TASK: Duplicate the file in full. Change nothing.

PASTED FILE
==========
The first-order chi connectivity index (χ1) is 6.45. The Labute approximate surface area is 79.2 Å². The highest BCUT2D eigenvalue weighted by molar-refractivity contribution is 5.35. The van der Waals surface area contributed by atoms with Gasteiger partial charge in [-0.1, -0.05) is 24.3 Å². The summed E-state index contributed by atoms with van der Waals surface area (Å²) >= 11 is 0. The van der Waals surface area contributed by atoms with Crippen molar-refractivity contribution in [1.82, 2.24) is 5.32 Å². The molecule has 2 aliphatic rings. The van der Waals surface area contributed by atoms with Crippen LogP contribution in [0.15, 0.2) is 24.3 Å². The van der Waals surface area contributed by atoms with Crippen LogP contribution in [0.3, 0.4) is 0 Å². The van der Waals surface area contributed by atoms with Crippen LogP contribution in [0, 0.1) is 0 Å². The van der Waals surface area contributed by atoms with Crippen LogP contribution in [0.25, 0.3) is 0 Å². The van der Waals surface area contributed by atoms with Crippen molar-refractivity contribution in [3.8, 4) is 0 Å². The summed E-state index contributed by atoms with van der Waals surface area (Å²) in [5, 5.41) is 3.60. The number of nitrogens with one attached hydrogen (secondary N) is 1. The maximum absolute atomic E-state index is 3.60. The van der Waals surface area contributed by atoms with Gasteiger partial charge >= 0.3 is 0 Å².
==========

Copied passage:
The first-order chi connectivity index (χ1) is 6.45. The Labute approximate surface area is 79.2 Å². The highest BCUT2D eigenvalue weighted by molar-refractivity contribution is 5.35. The van der Waals surface area contributed by atoms with Gasteiger partial charge in [-0.1, -0.05) is 24.3 Å². The summed E-state index contributed by atoms with van der Waals surface area (Å²) >= 11 is 0. The van der Waals surface area contributed by atoms with Crippen molar-refractivity contribution in [1.82, 2.24) is 5.32 Å². The molecule has 2 aliphatic rings. The van der Waals surface area contributed by atoms with Crippen LogP contribution in [0.15, 0.2) is 24.3 Å². The van der Waals surface area contributed by atoms with Crippen LogP contribution in [0.3, 0.4) is 0 Å². The van der Waals surface area contributed by atoms with Crippen LogP contribution in [0, 0.1) is 0 Å². The van der Waals surface area contributed by atoms with Crippen LogP contribution in [0.25, 0.3) is 0 Å². The van der Waals surface area contributed by atoms with Crippen molar-refractivity contribution in [3.8, 4) is 0 Å². The summed E-state index contributed by atoms with van der Waals surface area (Å²) in [5, 5.41) is 3.60. The number of nitrogens with one attached hydrogen (secondary N) is 1. The maximum absolute atomic E-state index is 3.60. The van der Waals surface area contributed by atoms with Gasteiger partial charge >= 0.3 is 0 Å².